I too remember Yaohan back in the day -- not too much different between it and Mitsuwa. Yes, they should get rid of all of their food offerings and put in Santouka and some of the other places that you find in their food courts down south. These are so inferior in comparison -- an insult to those who appreciate good Japanese food in Northern California. :-)
re: K K
I seemed to remember Yaohan had better prepared food. There used to be an okazu section and a dedicated bakery when they first opened (to the right as you entered the store, where the part of the produce section and the tofu & natto section are now. I think that changed before Mitsuwa took over, I assume to rent out that space to subtenants or such. But, even without knocking out any of the existing businesses, there's still the old Kinokuniya space that's been empty since they moved over to the free-standing building.
I was wondering -- Daikichi is still in busness isn't it? Did they just close down for those two days?
re: K K
Sadly Now Maybe even Mitsuwa maybe going. Already the Little Tokyo Downtown LA Building was purchased by a Korean Outfit. Now A friend of my Mother has informed us that a Korean Company has bought the Santa Monica/west LA store so she Lost her job because of this..We'll see what happens to the rest Torrance, Costa Mesa, & San gabriel. So Cal Mitsuwa maybe going going gone...... Hope this isn't true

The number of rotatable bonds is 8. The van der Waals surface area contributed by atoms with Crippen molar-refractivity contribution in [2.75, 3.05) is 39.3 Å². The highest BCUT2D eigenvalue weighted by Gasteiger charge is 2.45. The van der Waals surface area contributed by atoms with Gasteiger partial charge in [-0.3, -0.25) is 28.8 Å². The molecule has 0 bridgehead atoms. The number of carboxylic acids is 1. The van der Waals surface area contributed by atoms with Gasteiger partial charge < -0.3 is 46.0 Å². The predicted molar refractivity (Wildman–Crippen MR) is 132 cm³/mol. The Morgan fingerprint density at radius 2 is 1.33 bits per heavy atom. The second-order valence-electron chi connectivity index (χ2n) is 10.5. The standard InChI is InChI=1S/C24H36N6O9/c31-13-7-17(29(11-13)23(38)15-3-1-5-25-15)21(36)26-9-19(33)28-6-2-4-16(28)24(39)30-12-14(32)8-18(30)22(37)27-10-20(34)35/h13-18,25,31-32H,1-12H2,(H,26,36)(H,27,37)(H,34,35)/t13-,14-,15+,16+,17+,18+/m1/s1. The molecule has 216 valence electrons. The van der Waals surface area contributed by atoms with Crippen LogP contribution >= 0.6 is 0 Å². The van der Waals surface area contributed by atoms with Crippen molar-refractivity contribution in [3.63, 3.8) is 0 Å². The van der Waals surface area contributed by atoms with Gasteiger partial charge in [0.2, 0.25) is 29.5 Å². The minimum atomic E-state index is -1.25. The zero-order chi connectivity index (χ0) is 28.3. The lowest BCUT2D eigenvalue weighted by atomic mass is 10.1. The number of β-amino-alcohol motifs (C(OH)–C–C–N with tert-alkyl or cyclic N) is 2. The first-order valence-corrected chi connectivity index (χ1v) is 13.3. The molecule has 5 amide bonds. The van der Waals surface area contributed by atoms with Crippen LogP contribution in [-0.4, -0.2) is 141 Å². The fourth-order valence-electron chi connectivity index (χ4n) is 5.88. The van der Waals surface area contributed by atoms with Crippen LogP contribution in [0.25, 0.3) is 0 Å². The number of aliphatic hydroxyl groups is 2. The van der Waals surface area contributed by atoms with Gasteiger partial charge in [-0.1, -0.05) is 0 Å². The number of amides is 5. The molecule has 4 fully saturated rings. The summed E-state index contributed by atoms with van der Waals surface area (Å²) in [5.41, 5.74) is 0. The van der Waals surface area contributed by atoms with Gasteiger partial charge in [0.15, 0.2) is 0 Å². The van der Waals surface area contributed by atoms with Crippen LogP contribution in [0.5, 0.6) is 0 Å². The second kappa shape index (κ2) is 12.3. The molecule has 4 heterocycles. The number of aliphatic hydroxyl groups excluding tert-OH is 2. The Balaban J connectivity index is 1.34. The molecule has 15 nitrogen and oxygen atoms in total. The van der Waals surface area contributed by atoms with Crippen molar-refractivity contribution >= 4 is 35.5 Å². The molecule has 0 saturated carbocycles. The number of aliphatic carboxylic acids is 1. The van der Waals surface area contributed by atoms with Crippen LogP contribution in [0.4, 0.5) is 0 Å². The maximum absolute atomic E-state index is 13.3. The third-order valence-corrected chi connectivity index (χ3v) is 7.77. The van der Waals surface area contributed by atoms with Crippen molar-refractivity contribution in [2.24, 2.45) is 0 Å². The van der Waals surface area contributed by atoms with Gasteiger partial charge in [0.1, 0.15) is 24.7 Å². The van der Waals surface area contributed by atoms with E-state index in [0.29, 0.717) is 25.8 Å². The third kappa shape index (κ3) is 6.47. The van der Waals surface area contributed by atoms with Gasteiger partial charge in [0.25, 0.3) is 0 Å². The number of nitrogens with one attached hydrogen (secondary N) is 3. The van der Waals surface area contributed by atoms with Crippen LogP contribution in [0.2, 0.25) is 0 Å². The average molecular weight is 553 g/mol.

re: Debbie M
I too was there on Sunday afternoon. Great ramen, no croquettes.
The only things left other than the ramen were the bento boxes w/crab, uni & salmon roe. They also had squid bento boxes. The thing I didn't like about the bento boxes was that sushi rice was used...and I found the vinegar to be too strong a match for the crab.
Ken, i was there thursday afternoon to try the ramen and take a look around. Gotta run off to another dinner now, but want to say to all 'hounds: Go, get the ramen! I'd put it above Santa but just a hair below the best I've had from Ramen Halu. Quite a remarkable performance for cooking on the road. I hope that Santouka is encouraged to open a branch here. Also, I tried two kinds of croquettes: fish cake and piri ika, and $9.50 later, wouldn't recommend either one.
Here are my two photos:
Shio ramen bowl
P.S. My brother went friday night and they were already sold out of the day's ramen at 7pm.
675 Saratoga Ave, San Jose, CA
re: Melanie Wong
re: Carb Lover
re: Carb Lover
re: Melanie Wong
Thanks, Melanie. By the time we arrived on Sun. around 12:30pm, there was no frying station or croquettes to speak of. There was just the booth w/ the bento boxes and the one booth in the back right corner w/ roe and other seafood snacks w/ which I'm not familiar.
We met my bro there and after a few min. we were able to claim a table and order. The line was very manageable with only about 3 people in front of us. Y and I shared a bowl of shio ramen, and wanting some variety, we splurged on the $15.90 bento box w/ crab rolls and battera-style sushi. Sharing a bowl of ramen is like sharing a bowl of pho; it's not optimal, but while I enjoy the flavor of ramen, I find that the shio broth is very rich and didn't want to feel too weighed down as we were heading up to SF for the day.